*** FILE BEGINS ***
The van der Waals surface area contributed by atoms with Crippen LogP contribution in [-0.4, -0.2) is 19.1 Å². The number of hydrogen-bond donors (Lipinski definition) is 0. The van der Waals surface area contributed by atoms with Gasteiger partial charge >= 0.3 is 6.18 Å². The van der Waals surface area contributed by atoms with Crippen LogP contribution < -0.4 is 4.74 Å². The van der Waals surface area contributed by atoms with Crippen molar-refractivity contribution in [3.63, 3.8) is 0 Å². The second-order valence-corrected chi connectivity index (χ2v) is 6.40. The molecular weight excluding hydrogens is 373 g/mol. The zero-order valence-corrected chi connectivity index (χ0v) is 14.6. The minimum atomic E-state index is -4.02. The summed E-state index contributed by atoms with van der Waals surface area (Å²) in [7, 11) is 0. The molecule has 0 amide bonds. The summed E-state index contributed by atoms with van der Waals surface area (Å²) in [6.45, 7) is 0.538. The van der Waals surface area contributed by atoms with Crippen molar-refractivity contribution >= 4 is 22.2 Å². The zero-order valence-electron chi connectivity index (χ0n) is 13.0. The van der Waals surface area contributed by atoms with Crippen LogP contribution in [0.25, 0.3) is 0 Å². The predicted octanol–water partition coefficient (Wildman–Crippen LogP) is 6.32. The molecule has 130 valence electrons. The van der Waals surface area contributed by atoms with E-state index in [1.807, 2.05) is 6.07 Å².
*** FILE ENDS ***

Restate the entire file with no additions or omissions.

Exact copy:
The van der Waals surface area contributed by atoms with Crippen LogP contribution in [-0.4, -0.2) is 19.1 Å². The number of hydrogen-bond donors (Lipinski definition) is 0. The van der Waals surface area contributed by atoms with Gasteiger partial charge >= 0.3 is 6.18 Å². The van der Waals surface area contributed by atoms with Crippen LogP contribution < -0.4 is 4.74 Å². The van der Waals surface area contributed by atoms with Crippen molar-refractivity contribution in [3.63, 3.8) is 0 Å². The second-order valence-corrected chi connectivity index (χ2v) is 6.40. The molecular weight excluding hydrogens is 373 g/mol. The zero-order valence-corrected chi connectivity index (χ0v) is 14.6. The minimum atomic E-state index is -4.02. The summed E-state index contributed by atoms with van der Waals surface area (Å²) in [7, 11) is 0. The molecule has 0 amide bonds. The summed E-state index contributed by atoms with van der Waals surface area (Å²) in [6.45, 7) is 0.538. The van der Waals surface area contributed by atoms with Crippen molar-refractivity contribution >= 4 is 22.2 Å². The zero-order valence-electron chi connectivity index (χ0n) is 13.0. The van der Waals surface area contributed by atoms with Crippen LogP contribution in [0.25, 0.3) is 0 Å². The predicted octanol–water partition coefficient (Wildman–Crippen LogP) is 6.32. The molecule has 130 valence electrons. The van der Waals surface area contributed by atoms with E-state index in [1.807, 2.05) is 6.07 Å².